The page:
The Grammy Awards broadcast (Sunday night at 8 p.m. ET on CBS) is arguably the largest musical event of the year, featuring live performances from some of the biggest names in music.
What you may not realize while you’re watching the event at home Sunday evening is that each one of the 21 live performances during this year’s show were only rehearsed with the live crew just a few times.
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Every Grammy performer was given between an hour to an hour and half Thursday through Saturday to rehearse in LA’s Staples Center. Take away time spent on things like figuring out how to get gear on and off stage and selecting camera shots, and you’re often left with just three passes of the song on stage for audio, certainly the most important part of the show.
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During that rehearsal time a sound engineer is sitting in a truck outside the Staples Center listening and tweaking, attempting to find the optimal audio settings for that performer.
While the Grammy’s sound engineer is in the driver's seat, someone associated with the artist on stage -- such as a producer, manager or sound professional -- is sitting right behind him, making suggestions for improving the overall output.
This year’s show has two main audio engineers who split the responsibilities of the 21 acts.
Once the artist’s rehearsal is complete, everyone in the truck heads to an identical vehicle parked beside the original to spend a little more time tweaking the audio for the performance. Meanwhile, the other sound engineer moves into truck number one to start on the next group’s rehearsal.
Called Horizon and Eclipse, the two trucks are identical down to their paint jobs, ensuring that what you hear in one truck will be exactly the same thing you hear in the other.
Redundancy is an ongoing theme at this year’s Grammy Awards. Almost every piece of equipment down the guitars has a double nearby, ensuring that if something fails there will be another piece of equipment on hand to replace it. Most of the audio and video equipment is set up in such a way that the switch is automatic, so if a piece of equipment fails the backup will automatically take over.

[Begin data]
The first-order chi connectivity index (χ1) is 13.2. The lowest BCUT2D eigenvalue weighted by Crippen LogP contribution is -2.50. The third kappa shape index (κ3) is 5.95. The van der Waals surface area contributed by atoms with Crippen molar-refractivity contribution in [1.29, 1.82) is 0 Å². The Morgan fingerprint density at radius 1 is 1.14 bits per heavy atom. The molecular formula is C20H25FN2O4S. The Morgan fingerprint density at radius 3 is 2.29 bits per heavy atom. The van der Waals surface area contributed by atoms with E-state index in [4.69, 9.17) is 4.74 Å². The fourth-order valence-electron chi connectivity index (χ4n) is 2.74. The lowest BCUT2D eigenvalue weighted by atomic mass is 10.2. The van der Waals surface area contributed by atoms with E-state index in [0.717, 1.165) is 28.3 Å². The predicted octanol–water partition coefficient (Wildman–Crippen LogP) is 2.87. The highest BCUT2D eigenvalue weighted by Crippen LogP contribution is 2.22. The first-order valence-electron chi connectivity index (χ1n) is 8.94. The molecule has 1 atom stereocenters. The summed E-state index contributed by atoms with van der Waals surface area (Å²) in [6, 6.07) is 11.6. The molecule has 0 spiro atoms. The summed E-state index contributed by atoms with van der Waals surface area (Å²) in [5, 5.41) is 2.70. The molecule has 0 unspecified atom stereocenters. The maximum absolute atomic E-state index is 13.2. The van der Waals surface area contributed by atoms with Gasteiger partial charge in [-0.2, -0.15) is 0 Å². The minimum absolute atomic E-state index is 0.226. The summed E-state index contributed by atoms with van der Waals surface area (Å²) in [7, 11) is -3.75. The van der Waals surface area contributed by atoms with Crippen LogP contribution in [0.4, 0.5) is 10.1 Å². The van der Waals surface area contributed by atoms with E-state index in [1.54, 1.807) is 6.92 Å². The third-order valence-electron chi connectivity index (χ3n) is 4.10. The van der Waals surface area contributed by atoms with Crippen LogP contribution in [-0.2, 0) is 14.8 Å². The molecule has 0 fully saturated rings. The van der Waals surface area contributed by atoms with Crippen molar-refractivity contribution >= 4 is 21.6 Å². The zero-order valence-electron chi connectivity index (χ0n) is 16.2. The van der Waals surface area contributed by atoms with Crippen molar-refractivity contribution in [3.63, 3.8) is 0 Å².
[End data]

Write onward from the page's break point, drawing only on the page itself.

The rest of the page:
The two-truck system for audio also makes rehearsals for the show go much faster, simply because they can move on to the next performer while an engineer is still working with another. Before the two-truck system, the process would often mean long nights preceding the Grammys, with engineers working until 2 a.m. or later.
When the performers take the stage on Sunday, the audio levels on all equipment will already be set, ensuring the quality you hear at home is outstanding. While there will definitely be adjustments made on the spot the day of the performance, the rehearsal time gives the audio team an idea of what to expect.
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Microphones for vocals are all stored in numbered containers near the stage, with each number corresponding to a particular artist. The bins help prevent signals from microphones interfering with each other.
Microphones are all pre-placed on equipment, and instruments are all preset on risers that are moved on and off the stage in seconds. The only thing that needs to happen when the risers hit the stage is for them to be plugged in.
Audio is run from the Horizon and Eclipse trucks outside the Staples Center to another truck located under the arena called Denali. Denali is where you'll find the director for the show, and where the live broadcast is also being recorded for posterity, surprisingly on digital videotape. While the show will eventually be moved over to a tapeless digital format, videotape still remains the easiest way for the crew to capture the performance for posterity. Videotapes are also used to cut international versions of the broadcast later on.
In the Denali truck the audio and video for the show are combined, creating the final feed that is then sent to CBS in NYC using a giant satellite outside Staples Center to be broadcast.
Rehearsals are not done in order. A final dress rehearsal from 10 a.m. - 2 p.m. on Sunday, just hours before going live, will be the first time the show is done from top to bottom.
A unique advantage of shooting the show live in Los Angeles, when the live broadcast wraps up, the recording has just started to be shown on the west coast. Once the live broadcast is over, the team will often hit a local bar to watch the show, unwind, and prepare for their next big broadcast.
Check out the gallery below for a look at some of what goes on behind the scenes at the show.
Are you excited about this year's Grammys? Let us know what you're looking forward to in the comments.
Photos by Mashable/Emily Price
This story originally published on Mashable here.